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From Hong Kong to Palau: Research to shed light on how corals tolerate different temperatures

Dr Apple Chui, a Research Assistant Professor at the Chinese University of Hong Kong, and members from her lab were based at the Palau International Coral Reef Center (PICRC) from April 1st to April 29th looking at the thermal performance of two species of coral. The work compares the performance of coral species in Hong Kong with related coral species in Palau to see if their environment affects their ability to handle large variations in temperature.

“Hong Kong sees huge differences in the ocean temperature annually—from 14°C in the winter to 31°C in the summer,” explained Dr. Chui. “In comparison, Palau has a stable temperature year-round. These are two extreme scenarios and we wanted to see if the corals have different thermal sensitivity over a range of temperatures, despite being the same, or closely related, species.”

The researchers placed coral fragments collected from Palau’s reefs in two different tanks, one of which had its temperature slowly increased, while the other had its temperature slowly decreased. They measured the coral’s respiration, photosynthesis, growth, and other characteristics. The molecular response, such as the changes in gene expression, will be looked at in Hong Kong.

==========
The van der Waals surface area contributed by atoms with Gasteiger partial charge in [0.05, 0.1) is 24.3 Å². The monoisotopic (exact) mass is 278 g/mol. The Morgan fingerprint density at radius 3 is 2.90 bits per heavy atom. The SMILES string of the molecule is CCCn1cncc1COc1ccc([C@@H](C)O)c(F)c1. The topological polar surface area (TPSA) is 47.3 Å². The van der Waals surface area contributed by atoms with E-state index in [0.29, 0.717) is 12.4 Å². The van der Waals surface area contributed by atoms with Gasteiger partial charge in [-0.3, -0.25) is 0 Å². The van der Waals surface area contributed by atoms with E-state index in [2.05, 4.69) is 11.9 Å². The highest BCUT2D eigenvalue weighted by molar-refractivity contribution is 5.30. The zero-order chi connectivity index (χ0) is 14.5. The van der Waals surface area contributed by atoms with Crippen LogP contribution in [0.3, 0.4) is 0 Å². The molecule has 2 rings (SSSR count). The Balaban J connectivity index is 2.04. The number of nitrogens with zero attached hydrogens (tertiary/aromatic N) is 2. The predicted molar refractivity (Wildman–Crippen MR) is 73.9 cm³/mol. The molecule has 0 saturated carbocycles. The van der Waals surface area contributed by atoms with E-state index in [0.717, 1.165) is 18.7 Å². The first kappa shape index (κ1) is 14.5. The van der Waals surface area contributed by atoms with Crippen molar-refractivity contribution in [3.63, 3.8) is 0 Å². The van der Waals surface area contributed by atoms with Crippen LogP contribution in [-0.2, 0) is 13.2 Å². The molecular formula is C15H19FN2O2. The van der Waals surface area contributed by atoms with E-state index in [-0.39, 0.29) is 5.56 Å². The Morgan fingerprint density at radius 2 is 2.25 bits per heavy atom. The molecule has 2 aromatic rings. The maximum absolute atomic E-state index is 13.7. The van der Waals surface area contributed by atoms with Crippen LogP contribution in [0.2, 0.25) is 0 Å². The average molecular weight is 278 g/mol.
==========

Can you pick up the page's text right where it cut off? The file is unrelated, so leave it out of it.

“There are a lot of unknowns when it comes to the response of coral to climate change,” said Dr. Chui. “We’ve found that the corals in Hong Kong are really impressive, and continue to perform well from 18°C to 30°C. But we want to find out if the thermal performance of corals is fixed or flexible – are they living in their optimal environment already? And how broad is this range? Hopefully we will be able to assess their optimal temperature, thermal breadth, maximum performance, and the variability among corals.”

This work is being conducted in collaboration with Dr. Jamie Stevens from the University of Exeter and Dr. Peter Mumby’s group from the University of Queensland. “PICRC provides excellent facilities for researchers from anywhere in the world,” stated Dr. Chui.  “This is a really nice research building and a good research environment. And the coral reefs in Palau are absolutely spectacular.”